The Joplin Globe, Joplin, MO

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January 5, 2014

Dangerous weather conditions reported around Missouri

ST. LOUIS — Heavy snow combined with strong winds and bitter cold created a dangerous winter mix today over much of Missouri, prompting everything from churches to tourist attractions and even the St. Louis region’s sole ski resort to shut down amid warnings that only those who absolutely need to venture out should do so.

Snow that began in parts of the state Saturday night picked up intensity after dawn Sunday, and several inches of snow were on the ground by midmorning.

The Missouri Department of Transportation reported that most major roadways were covered and clearing them was a challenge for two reasons: The wind was blowing cleared snow back onto the pavement, and it was so cold the salt used to melt ice and snow wasn’t very effective.

MoDOT encouraged people to stay in unless absolutely necessary. The conditions were so bad they were a danger even to MoDOT workers driving the plows and trucks, spokeswoman Marie Elliott said.

“We’re experiencing thunder-snow and white-out conditions,” Elliott said. “If it gets to the point where it’s no longer safe, we will consider suspending operations.”

Temperatures were largely in the 20s in the morning but expected to drop throughout the day, National Weather Service meteorologist Butch Dye said. By the pre-dawn hours of Monday, temperatures across much of Missouri will be below zero, perhaps as low as minus 10 with a wind chill of minus-25.

“It’s just a dangerous cold,” Dye said.

The Missouri State Highway Patrol reported several weather-related accidents, but there were no immediate reports of fatal wrecks. Lambert Airport had more than 130 flight cancellations. Things were better at Kansas City International Airport, though there were a couple of dozen flights delayed or canceled, according to the airport’s website.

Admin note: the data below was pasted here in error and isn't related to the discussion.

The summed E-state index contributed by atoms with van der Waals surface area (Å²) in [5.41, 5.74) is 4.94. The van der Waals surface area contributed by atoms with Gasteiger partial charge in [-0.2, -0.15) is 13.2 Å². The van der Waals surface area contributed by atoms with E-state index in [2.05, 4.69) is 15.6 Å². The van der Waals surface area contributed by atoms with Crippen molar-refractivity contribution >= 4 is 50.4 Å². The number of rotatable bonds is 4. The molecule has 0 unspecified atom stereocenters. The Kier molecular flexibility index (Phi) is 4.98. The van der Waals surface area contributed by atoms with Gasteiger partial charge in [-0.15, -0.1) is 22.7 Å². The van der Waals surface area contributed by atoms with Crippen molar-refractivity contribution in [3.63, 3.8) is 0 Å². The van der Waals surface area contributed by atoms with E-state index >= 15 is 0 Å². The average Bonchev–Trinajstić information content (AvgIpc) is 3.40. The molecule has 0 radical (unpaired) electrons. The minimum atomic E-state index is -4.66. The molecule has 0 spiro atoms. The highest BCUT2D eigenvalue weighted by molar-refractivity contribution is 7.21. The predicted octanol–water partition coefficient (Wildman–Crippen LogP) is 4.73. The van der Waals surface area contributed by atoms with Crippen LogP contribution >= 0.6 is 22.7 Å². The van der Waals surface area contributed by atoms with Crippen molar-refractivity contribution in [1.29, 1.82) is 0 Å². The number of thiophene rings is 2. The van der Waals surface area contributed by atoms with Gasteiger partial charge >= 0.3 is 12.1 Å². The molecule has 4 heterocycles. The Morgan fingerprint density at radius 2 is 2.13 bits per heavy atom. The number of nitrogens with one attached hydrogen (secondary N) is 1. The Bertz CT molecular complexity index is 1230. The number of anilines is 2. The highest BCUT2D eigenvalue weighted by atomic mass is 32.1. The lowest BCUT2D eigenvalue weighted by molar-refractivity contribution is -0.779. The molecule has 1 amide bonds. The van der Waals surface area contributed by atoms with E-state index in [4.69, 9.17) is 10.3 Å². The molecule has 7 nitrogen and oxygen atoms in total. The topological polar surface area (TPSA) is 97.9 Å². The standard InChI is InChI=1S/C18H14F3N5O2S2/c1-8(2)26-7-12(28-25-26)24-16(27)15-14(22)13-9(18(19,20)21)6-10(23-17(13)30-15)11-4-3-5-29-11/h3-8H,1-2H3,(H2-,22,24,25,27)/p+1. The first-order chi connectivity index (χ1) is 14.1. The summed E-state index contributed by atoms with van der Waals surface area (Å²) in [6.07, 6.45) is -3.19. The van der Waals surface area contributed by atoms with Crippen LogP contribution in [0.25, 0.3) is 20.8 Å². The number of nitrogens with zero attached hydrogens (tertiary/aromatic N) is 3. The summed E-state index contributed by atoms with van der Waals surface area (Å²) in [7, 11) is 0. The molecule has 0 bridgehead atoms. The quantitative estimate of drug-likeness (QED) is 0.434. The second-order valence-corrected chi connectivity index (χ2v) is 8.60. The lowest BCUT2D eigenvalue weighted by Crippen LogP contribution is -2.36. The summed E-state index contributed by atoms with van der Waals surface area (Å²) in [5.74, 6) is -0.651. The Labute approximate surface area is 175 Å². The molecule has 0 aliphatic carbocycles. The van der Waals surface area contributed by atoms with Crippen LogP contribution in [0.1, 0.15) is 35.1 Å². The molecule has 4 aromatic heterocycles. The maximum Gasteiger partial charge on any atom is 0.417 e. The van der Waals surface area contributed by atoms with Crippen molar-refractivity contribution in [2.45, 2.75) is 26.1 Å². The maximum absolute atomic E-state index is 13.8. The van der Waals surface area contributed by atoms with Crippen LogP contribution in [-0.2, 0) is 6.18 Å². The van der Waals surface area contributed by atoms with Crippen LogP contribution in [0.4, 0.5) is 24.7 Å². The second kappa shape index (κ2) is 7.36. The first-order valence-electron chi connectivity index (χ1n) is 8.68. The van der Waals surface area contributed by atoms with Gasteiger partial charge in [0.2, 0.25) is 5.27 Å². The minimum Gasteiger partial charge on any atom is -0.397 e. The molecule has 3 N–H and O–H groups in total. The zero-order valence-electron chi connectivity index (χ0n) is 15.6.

The weather change was swift. Saturday’s highs were in the 40s, and many people used that opportunity to prepare for the worst. St.  Joseph’s Catholic Church in Cottleville, Mo., near St. Louis, had lines of cars waiting to get into 5 p.m. Mass, as parishioners opting for the Saturday service rather than try to venture out in the Sunday snow. Good thing: The church, one of the largest in Missouri, was closed Sunday.

Grocery stores sold out of the essentials before Sunday’s weather onslaught.

“The problem is the bread is sold out. We’re out of milk. We sold out of chips, chicken wings, some meats,” Issa Arar of Salama Supermarket in St. Louis said.

St. Louis was at a virtual standstill. The Gateway Arch, St. Louis Art Museum, the Fox Theatre and St. Louis Zoo were part of the seemingly endless list of entities that closed. Shopping malls and movie theaters closed, too. Even Hidden Valley Ski Resort, the region’s only ski area, shut down.

Dye said the only good news was that brutal conditions should be short-lived. Snow was expected to end by Sunday evening, and while the cold will remain for a couple of days, it should give way to milder weather by mid-week, with much of the state seeing highs in the 30s by Wednesday.

 

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